Multi-GPU Usage, Hardware Configuration Assumptions, and Performance
Currently Multi-GPU is only supported via the C/C++ paths and only for training.
The GPUs to be used for training can be set with the "-gpu" flag on the command line to the 'caffe' tool. e.g. "build/tools/caffe train --solver=models/bvlc_alexnet/solver.prototxt --gpu=0,1" will train on GPUs 0 and 1.
NOTE: each GPU runs the batchsize specified in your train_val.prototxt. So if you go from 1 GPU to 2 GPU, your effective batchsize will double. e.g. if your train_val.prototxt specified a batchsize of 256, if you run 2 GPUs your effective batch size is now 512. So you need to adjust the batchsize when running multiple GPUs and/or adjust your solver params, specifically learning rate.
Hardware Configuration Assumptions
The current implementation uses a tree reduction strategy. e.g. if there are 4 GPUs in the system, 0:1, 2:3 will exchange gradients, then 0:2 (top of the tree) will exchange gradients, 0 will calculate updated model, 0->2, and then 0->1, 2->3.
For best performance, P2P DMA access between devices is needed. Without P2P access, for example crossing PCIe root complex, data is copied through host and effective exchange bandwidth is greatly reduced.
Current implementation has a "soft" assumption that the devices being used are homogeneous. In practice, any devices of the same general class should work together, but performance and total size is limited by the smallest device being used. e.g. if you combine a TitanX and a GTX980, performance will be limited by the 980. Mixing vastly different levels of boards, e.g. Kepler and Fermi, is not supported.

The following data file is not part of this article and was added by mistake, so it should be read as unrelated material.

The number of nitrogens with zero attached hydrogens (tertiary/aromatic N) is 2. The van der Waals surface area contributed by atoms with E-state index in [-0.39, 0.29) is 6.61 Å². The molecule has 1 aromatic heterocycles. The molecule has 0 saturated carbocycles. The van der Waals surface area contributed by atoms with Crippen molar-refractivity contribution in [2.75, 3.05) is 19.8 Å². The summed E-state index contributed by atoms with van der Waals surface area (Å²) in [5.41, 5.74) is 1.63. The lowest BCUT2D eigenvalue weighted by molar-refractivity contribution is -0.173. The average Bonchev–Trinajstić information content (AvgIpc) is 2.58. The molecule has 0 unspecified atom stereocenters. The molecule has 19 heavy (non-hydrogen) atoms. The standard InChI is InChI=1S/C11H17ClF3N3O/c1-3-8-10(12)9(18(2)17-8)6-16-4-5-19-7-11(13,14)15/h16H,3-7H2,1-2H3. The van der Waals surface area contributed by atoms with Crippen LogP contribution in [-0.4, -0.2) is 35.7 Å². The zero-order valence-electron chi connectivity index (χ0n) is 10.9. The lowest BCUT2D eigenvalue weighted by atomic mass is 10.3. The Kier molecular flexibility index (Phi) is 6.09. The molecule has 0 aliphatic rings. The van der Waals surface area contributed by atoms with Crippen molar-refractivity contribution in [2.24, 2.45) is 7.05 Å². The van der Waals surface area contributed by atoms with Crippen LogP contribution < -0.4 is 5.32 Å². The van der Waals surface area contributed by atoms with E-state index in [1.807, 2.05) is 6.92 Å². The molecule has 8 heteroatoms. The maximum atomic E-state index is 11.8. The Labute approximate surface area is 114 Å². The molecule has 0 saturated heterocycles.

"nvidia-smi topo -m" will show you the connectivity matrix. You can do P2P through PCIe bridges, but not across socket level links at this time, e.g. across CPU sockets on a multi-socket motherboard.
Performance is heavily dependent on the PCIe topology of the system, the configuration of the neural network you are training, and the speed of each of the layers. Systems like the DIGITS DevBox have an optimized PCIe topology (X99-E WS chipset). In general, scaling on 2 GPUs tends to be ~1.8X on average for networks like AlexNet, CaffeNet, VGG, GoogleNet. 4 GPUs begins to have falloff in scaling. Generally with "weak scaling" where the batchsize increases with the number of GPUs you will see 3.5x scaling or so. With "strong scaling", the system can become communication bound, especially with layer performance optimizations like those in cuDNNv3, and you will likely see closer to mid 2.x scaling in performance. Networks that have heavy computation compared to the number of parameters tend to have the best scaling performance.